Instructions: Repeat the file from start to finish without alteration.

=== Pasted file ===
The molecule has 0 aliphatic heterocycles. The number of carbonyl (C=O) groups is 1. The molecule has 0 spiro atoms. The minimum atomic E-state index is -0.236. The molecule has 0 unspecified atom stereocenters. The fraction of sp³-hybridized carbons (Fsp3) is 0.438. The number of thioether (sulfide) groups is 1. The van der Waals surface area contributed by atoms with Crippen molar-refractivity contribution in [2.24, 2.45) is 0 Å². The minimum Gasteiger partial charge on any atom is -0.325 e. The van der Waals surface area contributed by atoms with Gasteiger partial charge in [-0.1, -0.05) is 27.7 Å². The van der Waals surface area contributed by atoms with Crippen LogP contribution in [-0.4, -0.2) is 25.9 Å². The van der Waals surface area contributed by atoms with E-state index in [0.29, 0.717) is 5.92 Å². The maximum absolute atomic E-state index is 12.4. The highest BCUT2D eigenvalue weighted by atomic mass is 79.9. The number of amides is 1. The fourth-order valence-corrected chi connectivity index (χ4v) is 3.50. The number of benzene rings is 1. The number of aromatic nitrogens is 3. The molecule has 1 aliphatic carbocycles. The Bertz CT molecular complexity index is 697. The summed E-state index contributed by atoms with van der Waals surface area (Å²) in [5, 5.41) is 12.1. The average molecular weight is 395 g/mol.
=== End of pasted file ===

The molecule has 0 aliphatic heterocycles. The number of carbonyl (C=O) groups is 1. The molecule has 0 spiro atoms. The minimum atomic E-state index is -0.236. The molecule has 0 unspecified atom stereocenters. The fraction of sp³-hybridized carbons (Fsp3) is 0.438. The number of thioether (sulfide) groups is 1. The van der Waals surface area contributed by atoms with Crippen molar-refractivity contribution in [2.24, 2.45) is 0 Å². The minimum Gasteiger partial charge on any atom is -0.325 e. The van der Waals surface area contributed by atoms with Gasteiger partial charge in [-0.1, -0.05) is 27.7 Å². The van der Waals surface area contributed by atoms with Crippen LogP contribution in [-0.4, -0.2) is 25.9 Å². The van der Waals surface area contributed by atoms with E-state index in [0.29, 0.717) is 5.92 Å². The maximum absolute atomic E-state index is 12.4. The highest BCUT2D eigenvalue weighted by atomic mass is 79.9. The number of amides is 1. The fourth-order valence-corrected chi connectivity index (χ4v) is 3.50. The number of benzene rings is 1. The number of aromatic nitrogens is 3. The molecule has 1 aliphatic carbocycles. The Bertz CT molecular complexity index is 697. The summed E-state index contributed by atoms with van der Waals surface area (Å²) in [5, 5.41) is 12.1. The average molecular weight is 395 g/mol.